In Iowa, the NYFC has worked with the three-year-old Sustainable Iowa Land Trust (SILT), whose farming-based conservation easements drop the market value of the land by 45 percent. “The more you restrict how land can be used, the more you lower its value and, voilà, it becomes affordable,” explains Suzan Erem, executive director for SILT. “It’s a rather elegant solution to the problem.”
Erem emphasizes that this is no quick fix: In three years, SILT has acquired five properties, which is “breakneck speed for a land trust,” she says. Brokering a single conservation easement can be a years-long endeavor, so it will be a while before the architects of the land trust movement, version 2.0, can point to more than a scattering of concrete results. The good news is that, because of the very nature of conservation easements, the results are permanent. “We have a very long timeline in this movement,” says Erem. “We’re not thinking in terms of quarterly reports or seven-year profit margins; we’re thinking in terms of seven generations.”
Just saw these comments – anyone interested in Sustainable Iowa Land Trust farms should contact me at [email protected] – thanks!
I am a past Kansas farmer and want to stay up to date with farming information.
This has lots of potential benefit on various levels; for young farmers, local communities, workforce development, etc. I would like to be kept informed on followup development.
I want more information please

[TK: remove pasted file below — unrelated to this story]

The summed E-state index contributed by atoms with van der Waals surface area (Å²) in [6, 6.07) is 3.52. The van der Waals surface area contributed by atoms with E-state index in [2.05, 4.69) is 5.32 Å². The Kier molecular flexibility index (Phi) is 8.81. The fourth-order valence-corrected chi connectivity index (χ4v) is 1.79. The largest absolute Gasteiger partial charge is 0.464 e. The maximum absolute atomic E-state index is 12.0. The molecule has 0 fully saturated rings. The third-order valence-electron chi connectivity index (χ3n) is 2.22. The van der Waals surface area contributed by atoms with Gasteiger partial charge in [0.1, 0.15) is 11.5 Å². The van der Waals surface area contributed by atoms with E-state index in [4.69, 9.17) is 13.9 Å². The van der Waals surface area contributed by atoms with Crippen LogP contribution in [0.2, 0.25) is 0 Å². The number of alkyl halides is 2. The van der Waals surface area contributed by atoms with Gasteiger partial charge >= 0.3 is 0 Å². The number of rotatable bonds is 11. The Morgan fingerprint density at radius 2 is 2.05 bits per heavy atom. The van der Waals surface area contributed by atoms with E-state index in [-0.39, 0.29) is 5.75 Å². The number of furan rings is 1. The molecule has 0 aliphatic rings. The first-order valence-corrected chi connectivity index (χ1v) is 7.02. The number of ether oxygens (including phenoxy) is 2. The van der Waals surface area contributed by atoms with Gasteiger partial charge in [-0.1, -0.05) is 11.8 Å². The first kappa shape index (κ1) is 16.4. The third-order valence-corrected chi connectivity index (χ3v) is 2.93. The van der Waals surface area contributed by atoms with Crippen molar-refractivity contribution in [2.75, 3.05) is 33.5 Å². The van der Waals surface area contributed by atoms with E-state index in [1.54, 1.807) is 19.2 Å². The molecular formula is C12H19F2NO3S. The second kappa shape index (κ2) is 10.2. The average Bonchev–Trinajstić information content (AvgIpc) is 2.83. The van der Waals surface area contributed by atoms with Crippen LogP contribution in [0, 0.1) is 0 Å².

Inquiring minds want to know: is that more or less than is lost to plowing & tilling, chemicals and other causes of soil degradation.
I’m curious how to get in on this.
I’m an aspiring farmer and would be able to maneuver family if needed to do this. Thanks!
Metro Vancouver was among North America’s first jurisdictions to implement these policies. 45 years later, the artificial scarcity they created, combined with strong population growth, has driven up housing prices and driven down wages, giving us the coveted number three spot for least affordable housing in the world, behind Sydney and Hong Kong.
You see the same act playing out in other jurisdictions that adopt these policies.
As an owner of a conserved farm in Vermont, I would like to add that the taxes started low when the land was first conserved, then raised to nearly full value level because properties near us were selling for high prices. So now we have land worth half the valu but taxed at a high rate. Fortunately,we get some break because we farm and get land use breaks. Also, the conservation contracts can be dissolved by the conserving entity at any time if they “deem it necessary”. Dispite these issues, we are hopeful the trusts will keep our land intact… Read more »
I see a potential problem, doesn’t this also encourage land to be bought by ever increasingly larger farms? The only people that can by farms are the farmers who already farm 2-10 thousand acres. I have ran the numbers and it is barely possible to pay the interest on a farm loan if you don’t already have money let alone the payments on equipping feed repairs and so on. The only way to make it feasible is to distribute the cost of the new land over land that is already paid for. Sad but true
So — if You own farm land and you can sell it for ~$4K per acre to a land trust OR you can sell it to a developer for ~$10-$15-$20K per acre, what’s your decision going to be when you’re not getting younger or healthier etc. ???